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By Tyrone Williams

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Additional resources for African American Literature (Masterplots II)

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Their lives illustrate the fact that during the two decades covered by Porter’s novel, even the most promising African Americans could not often surmount the obstacles placed in their way by a racist and indifferent society. Themes and Meanings When he speaks of his desire to be a man, not a “white man’s boy,” Samuel Taylor expresses his desire for equality and dignity, a desire that motivated him and many other African Americans like him to leave the South and to move to the North. Unfortunately, in the North, they often found the same racism and economic injustice that they had expected to leave behind them.

Argues that the plight of the African American in urban communities remained virtually unchanged during the 1980’s, because the African American voice was never taken seriously. Kantrowitz, Barbara. “A Is for Ashanti, B Is for Black . . ” Newsweek 118 (September 23, 1991): 45-48. Reactionary article on the status and the impact of exclusively African American schools in the United States. The article cites critics such as William Bennett, who perceives these schools as antiwhite, commenting on the fact that many Americans see these schools as threatening Western-civilization-oriented curricula.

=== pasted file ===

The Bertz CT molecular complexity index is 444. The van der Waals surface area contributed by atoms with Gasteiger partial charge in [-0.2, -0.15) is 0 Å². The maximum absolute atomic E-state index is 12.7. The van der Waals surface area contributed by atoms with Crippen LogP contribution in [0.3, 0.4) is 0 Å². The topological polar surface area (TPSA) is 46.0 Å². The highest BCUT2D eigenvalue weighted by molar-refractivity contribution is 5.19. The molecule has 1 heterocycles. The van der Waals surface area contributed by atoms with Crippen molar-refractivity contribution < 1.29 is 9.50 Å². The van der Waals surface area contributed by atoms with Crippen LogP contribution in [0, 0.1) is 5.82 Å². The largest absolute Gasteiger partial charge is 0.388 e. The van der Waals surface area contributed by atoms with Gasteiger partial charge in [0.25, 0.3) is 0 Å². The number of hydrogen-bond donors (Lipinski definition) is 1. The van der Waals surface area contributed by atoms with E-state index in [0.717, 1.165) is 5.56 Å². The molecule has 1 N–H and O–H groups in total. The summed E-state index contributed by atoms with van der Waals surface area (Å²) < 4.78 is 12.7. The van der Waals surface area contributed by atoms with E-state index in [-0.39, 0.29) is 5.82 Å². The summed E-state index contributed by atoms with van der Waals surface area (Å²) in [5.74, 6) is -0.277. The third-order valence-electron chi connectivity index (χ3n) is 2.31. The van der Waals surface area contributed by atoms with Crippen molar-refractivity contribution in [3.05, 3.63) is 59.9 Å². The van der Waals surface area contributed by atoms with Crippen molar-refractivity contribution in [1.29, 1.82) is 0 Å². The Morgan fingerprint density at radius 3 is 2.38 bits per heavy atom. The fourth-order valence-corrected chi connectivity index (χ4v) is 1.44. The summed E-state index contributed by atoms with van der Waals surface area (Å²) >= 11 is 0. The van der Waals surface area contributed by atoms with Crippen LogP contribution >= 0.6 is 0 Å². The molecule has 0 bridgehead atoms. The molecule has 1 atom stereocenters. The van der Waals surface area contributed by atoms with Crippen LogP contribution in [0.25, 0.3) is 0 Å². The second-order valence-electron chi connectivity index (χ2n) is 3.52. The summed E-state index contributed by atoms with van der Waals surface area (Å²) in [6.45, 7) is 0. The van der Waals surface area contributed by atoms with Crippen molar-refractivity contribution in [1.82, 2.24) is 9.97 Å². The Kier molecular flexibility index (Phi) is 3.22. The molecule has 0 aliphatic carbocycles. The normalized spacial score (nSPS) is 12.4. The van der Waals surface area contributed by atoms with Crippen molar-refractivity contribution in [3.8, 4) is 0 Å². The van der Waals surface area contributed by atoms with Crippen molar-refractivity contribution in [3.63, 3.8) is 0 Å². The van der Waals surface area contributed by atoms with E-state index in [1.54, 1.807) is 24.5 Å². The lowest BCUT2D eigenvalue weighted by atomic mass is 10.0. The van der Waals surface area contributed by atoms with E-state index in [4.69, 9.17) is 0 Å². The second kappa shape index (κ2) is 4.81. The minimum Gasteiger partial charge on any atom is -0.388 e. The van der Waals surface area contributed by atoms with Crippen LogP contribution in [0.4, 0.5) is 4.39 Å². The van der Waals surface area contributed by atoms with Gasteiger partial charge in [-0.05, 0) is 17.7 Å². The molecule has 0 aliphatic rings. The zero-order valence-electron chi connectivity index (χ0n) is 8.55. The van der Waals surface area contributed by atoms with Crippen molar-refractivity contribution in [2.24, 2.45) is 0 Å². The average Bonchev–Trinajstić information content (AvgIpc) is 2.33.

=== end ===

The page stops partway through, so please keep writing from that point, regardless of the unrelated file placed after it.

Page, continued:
Africa World Press, 2003. Collection of essays exploring the concept of Afrocentricity as an organizing principle for various disciplines and projects. Includes four essays by Asante. Smith, Willy DeMarcell, and Eva Wells Chunn, eds. Black Education: A Quest for Equity and Excellence. : Transaction, 1989. Compilation of articles portraying African American education in transition. The articles deal with the benefits of school desegregation, higher education, and the impact of federal legislation on African American education.

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